One in four young adults between the ages of 18 and 25 are friends with their bosses on Facebook, a new study suggests.
A survey by security protection company AVG -- which was conducted among 4,400 consumers in 11 countries -- found young adults in the U.S. and Italy were most likely (both 33%) to friend bosses on the social network. Meanwhile, Facebook users in France were least likely to friend their bosses.
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The study also revealed that 60% of Facebook users in the 18-25 age range who are Facebook friends with colleagues do not restrict any content from them. Topping the list of the countrys with the least restrictive users is Japan (73% do not restrict), followed by the Czech Republic (70%), New Zealand (67%) and the U.K. (66%).
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In addition, Facebook users in Italy are most likely to vent their anger on the site (18%), compared to those in France and New Zealand (10%).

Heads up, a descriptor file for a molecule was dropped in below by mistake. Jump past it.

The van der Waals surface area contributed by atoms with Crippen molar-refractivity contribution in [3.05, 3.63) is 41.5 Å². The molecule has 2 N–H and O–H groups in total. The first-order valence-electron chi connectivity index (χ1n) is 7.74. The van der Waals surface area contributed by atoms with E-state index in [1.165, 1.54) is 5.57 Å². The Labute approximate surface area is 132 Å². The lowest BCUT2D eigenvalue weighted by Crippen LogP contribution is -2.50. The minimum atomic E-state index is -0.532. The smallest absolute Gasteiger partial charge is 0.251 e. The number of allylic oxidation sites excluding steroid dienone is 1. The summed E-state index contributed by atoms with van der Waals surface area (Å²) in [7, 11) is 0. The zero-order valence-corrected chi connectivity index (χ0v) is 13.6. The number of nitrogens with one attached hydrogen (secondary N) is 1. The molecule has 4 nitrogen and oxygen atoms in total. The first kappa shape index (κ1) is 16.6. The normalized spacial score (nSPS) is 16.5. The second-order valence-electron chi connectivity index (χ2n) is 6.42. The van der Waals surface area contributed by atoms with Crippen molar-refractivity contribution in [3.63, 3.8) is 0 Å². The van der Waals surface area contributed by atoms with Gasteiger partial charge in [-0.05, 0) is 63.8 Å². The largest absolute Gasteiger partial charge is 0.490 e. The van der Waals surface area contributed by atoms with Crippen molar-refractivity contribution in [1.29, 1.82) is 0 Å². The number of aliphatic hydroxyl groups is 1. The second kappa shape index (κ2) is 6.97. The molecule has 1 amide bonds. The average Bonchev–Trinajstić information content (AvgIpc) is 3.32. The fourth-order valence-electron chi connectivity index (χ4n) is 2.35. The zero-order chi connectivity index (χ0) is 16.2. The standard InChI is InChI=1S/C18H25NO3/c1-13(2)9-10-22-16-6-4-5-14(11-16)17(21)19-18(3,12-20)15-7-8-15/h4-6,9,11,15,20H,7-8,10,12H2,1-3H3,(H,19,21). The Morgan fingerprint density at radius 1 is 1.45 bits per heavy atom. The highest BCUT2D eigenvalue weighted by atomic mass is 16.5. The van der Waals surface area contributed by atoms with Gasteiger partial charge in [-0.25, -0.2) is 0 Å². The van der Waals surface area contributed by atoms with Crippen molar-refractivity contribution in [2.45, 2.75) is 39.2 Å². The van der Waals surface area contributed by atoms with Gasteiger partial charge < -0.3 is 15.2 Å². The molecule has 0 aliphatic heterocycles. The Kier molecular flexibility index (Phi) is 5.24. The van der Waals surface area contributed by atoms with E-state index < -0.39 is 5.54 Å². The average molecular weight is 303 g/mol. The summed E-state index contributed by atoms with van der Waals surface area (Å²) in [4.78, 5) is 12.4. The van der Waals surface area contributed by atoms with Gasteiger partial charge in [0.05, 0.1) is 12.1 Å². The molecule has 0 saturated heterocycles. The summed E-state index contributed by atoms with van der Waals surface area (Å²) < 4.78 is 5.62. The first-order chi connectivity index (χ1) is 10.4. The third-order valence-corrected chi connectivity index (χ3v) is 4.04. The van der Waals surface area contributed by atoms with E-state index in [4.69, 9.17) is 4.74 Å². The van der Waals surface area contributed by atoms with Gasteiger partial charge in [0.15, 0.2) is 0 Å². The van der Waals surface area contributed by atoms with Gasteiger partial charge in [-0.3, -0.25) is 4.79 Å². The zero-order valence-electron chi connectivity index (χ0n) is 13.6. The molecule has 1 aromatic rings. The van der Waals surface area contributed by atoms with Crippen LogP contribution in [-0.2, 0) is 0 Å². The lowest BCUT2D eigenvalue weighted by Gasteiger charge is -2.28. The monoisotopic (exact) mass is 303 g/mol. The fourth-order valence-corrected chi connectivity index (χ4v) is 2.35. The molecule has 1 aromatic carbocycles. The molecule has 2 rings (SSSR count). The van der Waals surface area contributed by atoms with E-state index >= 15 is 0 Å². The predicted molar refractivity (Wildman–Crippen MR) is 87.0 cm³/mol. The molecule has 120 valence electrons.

"Our research show that a good percentage of young adults between the ages of 18-25 do not filter personal or professional data or pictures that are posted online," AVG’s Senior Security Evangelist Tony Anscombe told Mashable. "They need to pay closer attention to how they interact with their bosses, colleagues and friends via social channels, and ensure they don't negatively impact their future by sharing information in a careless manner."
For a full look at how young adults are blurring the work-personal life balance on Facebook, check out the infographic below.
Image via AVG
This story originally published on Mashable here.